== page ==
Do We Need a 'Theory' of Development?

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Brigandt, Ingo
preprint description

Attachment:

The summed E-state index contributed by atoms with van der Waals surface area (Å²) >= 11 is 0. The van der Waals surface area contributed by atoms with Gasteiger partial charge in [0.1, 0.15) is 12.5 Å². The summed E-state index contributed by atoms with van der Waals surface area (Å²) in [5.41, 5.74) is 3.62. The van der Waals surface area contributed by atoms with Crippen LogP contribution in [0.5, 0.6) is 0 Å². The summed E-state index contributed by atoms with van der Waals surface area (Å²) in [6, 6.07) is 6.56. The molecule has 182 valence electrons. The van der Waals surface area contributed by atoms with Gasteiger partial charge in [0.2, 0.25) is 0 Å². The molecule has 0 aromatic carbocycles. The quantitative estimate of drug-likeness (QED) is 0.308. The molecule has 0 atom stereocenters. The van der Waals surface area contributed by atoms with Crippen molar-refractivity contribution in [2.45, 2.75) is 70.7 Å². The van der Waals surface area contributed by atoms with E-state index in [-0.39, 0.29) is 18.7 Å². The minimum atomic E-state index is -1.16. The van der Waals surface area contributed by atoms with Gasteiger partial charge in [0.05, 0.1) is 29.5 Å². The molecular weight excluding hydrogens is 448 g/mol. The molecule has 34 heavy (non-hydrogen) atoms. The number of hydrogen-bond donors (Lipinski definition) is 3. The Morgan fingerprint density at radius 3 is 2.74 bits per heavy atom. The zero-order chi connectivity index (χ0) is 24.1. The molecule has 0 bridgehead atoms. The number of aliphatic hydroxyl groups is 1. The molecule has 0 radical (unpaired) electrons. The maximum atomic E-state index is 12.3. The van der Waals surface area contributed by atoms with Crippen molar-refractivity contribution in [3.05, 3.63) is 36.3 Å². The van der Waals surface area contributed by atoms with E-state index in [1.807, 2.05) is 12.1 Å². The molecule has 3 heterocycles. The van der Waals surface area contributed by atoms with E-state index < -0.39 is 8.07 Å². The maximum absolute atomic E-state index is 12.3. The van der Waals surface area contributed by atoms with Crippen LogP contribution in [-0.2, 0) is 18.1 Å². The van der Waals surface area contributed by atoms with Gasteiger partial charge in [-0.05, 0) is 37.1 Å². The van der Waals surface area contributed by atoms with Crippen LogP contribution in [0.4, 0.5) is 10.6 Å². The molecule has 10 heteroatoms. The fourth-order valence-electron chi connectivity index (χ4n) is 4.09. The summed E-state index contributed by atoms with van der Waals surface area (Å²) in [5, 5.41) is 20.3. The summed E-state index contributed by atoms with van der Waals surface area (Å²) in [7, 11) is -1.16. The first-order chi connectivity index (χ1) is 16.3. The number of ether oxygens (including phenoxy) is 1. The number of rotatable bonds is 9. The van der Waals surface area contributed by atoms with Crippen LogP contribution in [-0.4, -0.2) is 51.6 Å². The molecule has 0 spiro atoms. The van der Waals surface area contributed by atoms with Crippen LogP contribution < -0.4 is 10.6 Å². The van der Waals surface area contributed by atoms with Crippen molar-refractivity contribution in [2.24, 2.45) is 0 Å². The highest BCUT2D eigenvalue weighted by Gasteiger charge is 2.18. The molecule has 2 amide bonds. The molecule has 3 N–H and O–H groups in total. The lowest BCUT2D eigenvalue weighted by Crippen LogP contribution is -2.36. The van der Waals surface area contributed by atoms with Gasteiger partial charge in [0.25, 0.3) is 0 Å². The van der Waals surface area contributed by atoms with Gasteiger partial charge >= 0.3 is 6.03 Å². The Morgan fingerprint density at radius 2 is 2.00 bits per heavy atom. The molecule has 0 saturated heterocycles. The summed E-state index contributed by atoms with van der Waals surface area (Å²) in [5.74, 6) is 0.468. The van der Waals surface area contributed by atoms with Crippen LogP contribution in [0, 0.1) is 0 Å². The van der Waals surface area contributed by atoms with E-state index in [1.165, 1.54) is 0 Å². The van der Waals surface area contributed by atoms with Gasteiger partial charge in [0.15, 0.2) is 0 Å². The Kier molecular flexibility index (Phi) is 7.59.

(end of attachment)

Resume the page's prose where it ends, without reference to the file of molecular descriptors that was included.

Edited by Alessandro Minelli and Thomas Pradeu, Towards a Theory of Development gathers essays by biologists and philosophers, which display a diversity of theoretical perspectives. The discussions not only cover the state of art, but broaden our vision of what development includes and provide pointers for future research. Interestingly, all contributors agree that explanations should not just be gene-centered, and virtually none use design and other engineering metaphors to articulate principles of cellular and organismal organization. I comment in particular on the issue of how to construe the notion of a ‘theory’ and whether developmental biology has or should aspire to have theories, which four of the contributions discuss in detail while taking opposing positions. Beyond construing a theory in terms of its empirical content (established knowledge about biological phenomena), my aim is to shift the focus toward the role that theories have for guiding future scientific theorizing and practice. Such a conception of ‘theory’ is particularly important in the context of development, because arriving at a theoretical framework providing guidance for the discipline of developmental biology as a whole is more plausible than a unified representation of development across all taxa.